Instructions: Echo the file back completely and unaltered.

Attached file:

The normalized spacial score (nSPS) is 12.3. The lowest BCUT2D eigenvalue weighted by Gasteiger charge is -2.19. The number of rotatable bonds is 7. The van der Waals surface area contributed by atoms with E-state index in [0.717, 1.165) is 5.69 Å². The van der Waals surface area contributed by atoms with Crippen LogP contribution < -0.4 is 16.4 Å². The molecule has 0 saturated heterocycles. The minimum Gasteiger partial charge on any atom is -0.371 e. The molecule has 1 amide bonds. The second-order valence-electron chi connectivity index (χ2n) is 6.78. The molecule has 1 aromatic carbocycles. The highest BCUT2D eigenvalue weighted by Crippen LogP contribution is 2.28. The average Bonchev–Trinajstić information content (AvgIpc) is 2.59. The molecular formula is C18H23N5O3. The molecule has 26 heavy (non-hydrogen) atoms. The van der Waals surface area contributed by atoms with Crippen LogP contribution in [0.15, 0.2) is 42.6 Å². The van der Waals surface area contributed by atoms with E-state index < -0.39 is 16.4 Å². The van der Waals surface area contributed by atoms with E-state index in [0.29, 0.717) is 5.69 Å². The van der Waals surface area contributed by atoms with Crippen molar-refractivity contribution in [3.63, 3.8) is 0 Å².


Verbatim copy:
The normalized spacial score (nSPS) is 12.3. The lowest BCUT2D eigenvalue weighted by Gasteiger charge is -2.19. The number of rotatable bonds is 7. The van der Waals surface area contributed by atoms with E-state index in [0.717, 1.165) is 5.69 Å². The van der Waals surface area contributed by atoms with Crippen LogP contribution < -0.4 is 16.4 Å². The molecule has 0 saturated heterocycles. The minimum Gasteiger partial charge on any atom is -0.371 e. The molecule has 1 amide bonds. The second-order valence-electron chi connectivity index (χ2n) is 6.78. The molecule has 1 aromatic carbocycles. The highest BCUT2D eigenvalue weighted by Crippen LogP contribution is 2.28. The average Bonchev–Trinajstić information content (AvgIpc) is 2.59. The molecular formula is C18H23N5O3. The molecule has 26 heavy (non-hydrogen) atoms. The van der Waals surface area contributed by atoms with Crippen LogP contribution in [0.15, 0.2) is 42.6 Å². The van der Waals surface area contributed by atoms with E-state index < -0.39 is 16.4 Å². The van der Waals surface area contributed by atoms with E-state index in [0.29, 0.717) is 5.69 Å². The van der Waals surface area contributed by atoms with Crippen molar-refractivity contribution in [3.63, 3.8) is 0 Å².